Religion

NC city council replaces prayer before meetings with moment of silence

Copies of the Jewish Bible and The Qur'an sit next to each other on a bookshelf, Thursday, February 18, 2016.
Copies of the Jewish Bible and The Qur'an sit next to each other on a bookshelf, Thursday, February 18, 2016. cliddy@newsobserver.com

A North Carolina city council has voted to eliminate the prayer typically offered at the beginning of its meetings.

The Salisbury City Council on Tuesday voted 3-2 to replace the prayer with a moment of silence.

Mayor Pro Tem David Post made the motion to replace prayer with a moment of silence. The motion was seconded by Councilwoman Tamara Sheffield, a new addition to the board. Mayor Al Heggins also voted in favor of the motion. Councilwoman Karen Alexander and Councilman Brian Miller voted against the change.

Miller typically provided the prayer at the start of each council meeting. The last prayer given at a Salisbury council meeting was provided by Pastor Glenwood Oats of Cornerstone Church, according to council minutes and video.

The council’s agenda for Tuesday night’s meeting included: “council to consider implementing a moment of silence” but did not elaborate further.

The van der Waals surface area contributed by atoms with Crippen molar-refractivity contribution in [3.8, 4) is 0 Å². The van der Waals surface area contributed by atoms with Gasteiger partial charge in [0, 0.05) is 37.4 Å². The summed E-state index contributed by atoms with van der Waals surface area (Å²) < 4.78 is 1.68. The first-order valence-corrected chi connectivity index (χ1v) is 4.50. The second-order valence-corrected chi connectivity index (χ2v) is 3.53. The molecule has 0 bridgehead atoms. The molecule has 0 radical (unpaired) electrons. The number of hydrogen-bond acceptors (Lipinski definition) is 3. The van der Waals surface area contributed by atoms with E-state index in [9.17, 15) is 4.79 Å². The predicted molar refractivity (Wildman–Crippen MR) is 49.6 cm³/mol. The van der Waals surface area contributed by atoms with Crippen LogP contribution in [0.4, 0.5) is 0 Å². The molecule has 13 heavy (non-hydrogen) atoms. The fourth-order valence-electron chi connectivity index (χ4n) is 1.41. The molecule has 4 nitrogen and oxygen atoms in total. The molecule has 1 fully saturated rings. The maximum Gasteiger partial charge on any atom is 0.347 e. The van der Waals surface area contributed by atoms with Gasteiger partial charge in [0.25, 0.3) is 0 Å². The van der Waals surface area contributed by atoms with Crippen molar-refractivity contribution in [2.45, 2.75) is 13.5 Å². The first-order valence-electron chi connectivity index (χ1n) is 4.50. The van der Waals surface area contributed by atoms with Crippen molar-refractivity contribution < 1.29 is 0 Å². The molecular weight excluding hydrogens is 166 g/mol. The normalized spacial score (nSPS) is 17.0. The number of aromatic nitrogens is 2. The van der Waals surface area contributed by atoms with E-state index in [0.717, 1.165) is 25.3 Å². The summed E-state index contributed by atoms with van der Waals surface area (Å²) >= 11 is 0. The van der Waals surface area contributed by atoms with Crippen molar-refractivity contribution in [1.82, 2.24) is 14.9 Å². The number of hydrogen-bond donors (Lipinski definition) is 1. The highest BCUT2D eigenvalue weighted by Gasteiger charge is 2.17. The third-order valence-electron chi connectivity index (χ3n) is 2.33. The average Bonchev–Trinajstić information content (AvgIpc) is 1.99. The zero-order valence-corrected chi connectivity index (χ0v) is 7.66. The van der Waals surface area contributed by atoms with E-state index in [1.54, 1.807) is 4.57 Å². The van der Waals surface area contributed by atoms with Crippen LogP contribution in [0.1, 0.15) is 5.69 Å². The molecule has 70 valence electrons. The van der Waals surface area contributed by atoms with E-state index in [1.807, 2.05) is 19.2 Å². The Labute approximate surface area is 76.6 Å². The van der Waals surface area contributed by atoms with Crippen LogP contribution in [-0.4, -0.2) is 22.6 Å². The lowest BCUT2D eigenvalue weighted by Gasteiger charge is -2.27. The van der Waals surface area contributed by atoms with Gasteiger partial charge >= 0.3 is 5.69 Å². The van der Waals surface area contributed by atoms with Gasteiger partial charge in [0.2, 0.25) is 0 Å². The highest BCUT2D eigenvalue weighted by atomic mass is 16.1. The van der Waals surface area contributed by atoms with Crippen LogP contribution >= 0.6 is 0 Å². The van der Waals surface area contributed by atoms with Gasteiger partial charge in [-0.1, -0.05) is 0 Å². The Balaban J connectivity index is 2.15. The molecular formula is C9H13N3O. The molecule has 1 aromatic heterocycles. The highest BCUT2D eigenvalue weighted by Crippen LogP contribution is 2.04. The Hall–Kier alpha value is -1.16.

Salisbury is located in Rowan County. Rowan County commissioners face a lawsuit by the ACLU of North Carolina on behalf of residents who took issue with prayers that were predominately Christian at commissioner meetings. The case against Rowan County is being appealed to the U.S. Supreme Court.

In December, two people at a Greenville City Council meeting criticized a prayer at the start of the meeting offered by an Islamic cleric who did not use English.

Shaik Fazailahmed of the Islamic Center of Eastern North Carolina was invited by a Greenville councilman to pray and recited and chanted Arabic prayers at the meeting on Dec. 14.

One person, Dave Barham, asked for a transcript, saying he had “no idea what that prayer was asking for.”

Another resident, James Harris, told the cleric to speak English and not to use Muslim prayers, which he described as “degrading.”

Fazailahmed apologized and provided a copy of his prayer in English and read it. The translation asked God to bless those in attendance and provide wisdom and guidance.

The Associated Press contributed to this report.

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